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, summarize the important economic principles and concepts in each of the assigned chapters.

Chapter 16
Government Regulation of
Business
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1-1
Learning Objectives
❖ Define social economic efficiency and explain why
well‐functioning competitive markets achieve social
economic efficiency without government regulation
❖ Explain the concept of market failure why it provides
economic justification for government intervention
❖ Identify deadweight loss associated with market power
and discuss ways antitrust policy, second‐best pricing,
and two‐part pricing can reduce the cost of market
power
❖ Discuss pollution as a negative externality and show
how government regulation can create incentives for
firms to choose the optimal level of pollution
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16-2
Learning Objectives
❖ Explain why common property resources and public
goods are underproduced and how government can
reduce market failure created by nonexcludability
❖ Discuss why imperfect information about product price
and quality can lead to market failure
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manner. This document may not be copied, scanned, duplicated, forwarded, distributed, or posted on a website, in whole or part.
16-3
Market Competition & Social
Economic Efficiency
❖ Social economic efficiency
~ Exists when the goods & services that
society desires are produced & consumed
with no waste from inefficiency
~ Two efficiency conditions must be met
 Productive efficiency
 Allocative efficiency
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16-4
Productive Efficiency
❖ Exists when suppliers produce goods &
services at the lowest possible total
cost to society
❖ Occurs when firms operate along their
expansion paths in both the short-run &
long-run “that line which reflects the
least cost method of producing different
levels of output, when factor prices
remain constant.”
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16-5
Allocative Efficiency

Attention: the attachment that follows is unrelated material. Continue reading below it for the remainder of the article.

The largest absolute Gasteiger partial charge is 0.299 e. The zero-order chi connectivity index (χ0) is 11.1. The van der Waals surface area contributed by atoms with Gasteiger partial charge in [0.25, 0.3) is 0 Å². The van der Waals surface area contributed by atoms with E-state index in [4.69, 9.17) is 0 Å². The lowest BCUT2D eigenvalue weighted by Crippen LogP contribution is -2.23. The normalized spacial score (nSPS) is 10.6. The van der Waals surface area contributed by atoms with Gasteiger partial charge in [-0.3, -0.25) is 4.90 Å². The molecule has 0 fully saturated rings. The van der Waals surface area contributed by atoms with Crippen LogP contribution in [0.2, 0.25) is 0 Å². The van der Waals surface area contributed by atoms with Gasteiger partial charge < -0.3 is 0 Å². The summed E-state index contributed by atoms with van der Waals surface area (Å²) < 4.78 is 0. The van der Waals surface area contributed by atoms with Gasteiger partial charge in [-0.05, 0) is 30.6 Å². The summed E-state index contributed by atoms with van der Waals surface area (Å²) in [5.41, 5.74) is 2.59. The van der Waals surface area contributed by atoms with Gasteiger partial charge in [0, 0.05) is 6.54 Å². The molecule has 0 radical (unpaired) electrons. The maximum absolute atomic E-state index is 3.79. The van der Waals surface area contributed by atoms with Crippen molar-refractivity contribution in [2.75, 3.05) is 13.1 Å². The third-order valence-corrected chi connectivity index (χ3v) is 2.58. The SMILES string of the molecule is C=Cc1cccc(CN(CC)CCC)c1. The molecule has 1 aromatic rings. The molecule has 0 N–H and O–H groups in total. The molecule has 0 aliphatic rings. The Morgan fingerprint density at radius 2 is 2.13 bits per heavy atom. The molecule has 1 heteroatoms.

❖ Requires businesses to supply optimal
amounts of all goods & services
demanded by society
~ And these units must be rationed to individuals
who place the highest value on consuming
them (Equilibrium)
❖ Optimal level of output is reached when
the MB of another unit to consumers just
equals the MC to society of producing
another unit
~ Where P = MC (marginal cost pricing)
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16-6
Social Economic Efficiency
❖ Achieved by markets in perfectly
competitive equilibrium
~ At the intersection of demand & supply,
conditions for productive & allocative
efficiency are met
~ At the market-clearing price, buyers &
sellers engage in voluntary exchange that
maximizes social surplus
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manner. This document may not be copied, scanned, duplicated, forwarded, distributed, or posted on a website, in whole or part.
16-7
Efficiency in Perfect Competition
(Figure 16.1)
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manner. This document may not be copied, scanned, duplicated, forwarded, distributed, or posted on a website, in whole or part.
16-8
Market Failure & the Case for
Government Intervention
❖ Competitive markets can achieve social
economic efficiency without government
regulation
❖ But, not all markets are competitive, and even
competitive markets can sometimes fail to
achieve maximum social surplus
❖ Market failure
~ When a market fails to achieve social economic
efficiency and, consequently, fails to maximize social
surplus
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manner. This document may not be copied, scanned, duplicated, forwarded, distributed, or posted on a website, in whole or part.
16-9
Market Failure & the Case for
Government Intervention
❖ Six forms of market failure can
undermine economic efficiency:
~ Monopoly power
~ Natural monopoly
~ Negative (& positive) externalities
~ Common property resources
~ Public goods
~ Information problems
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16-10
Market Failure & the Case for
Government Intervention
❖ Absent market failure, no efficiency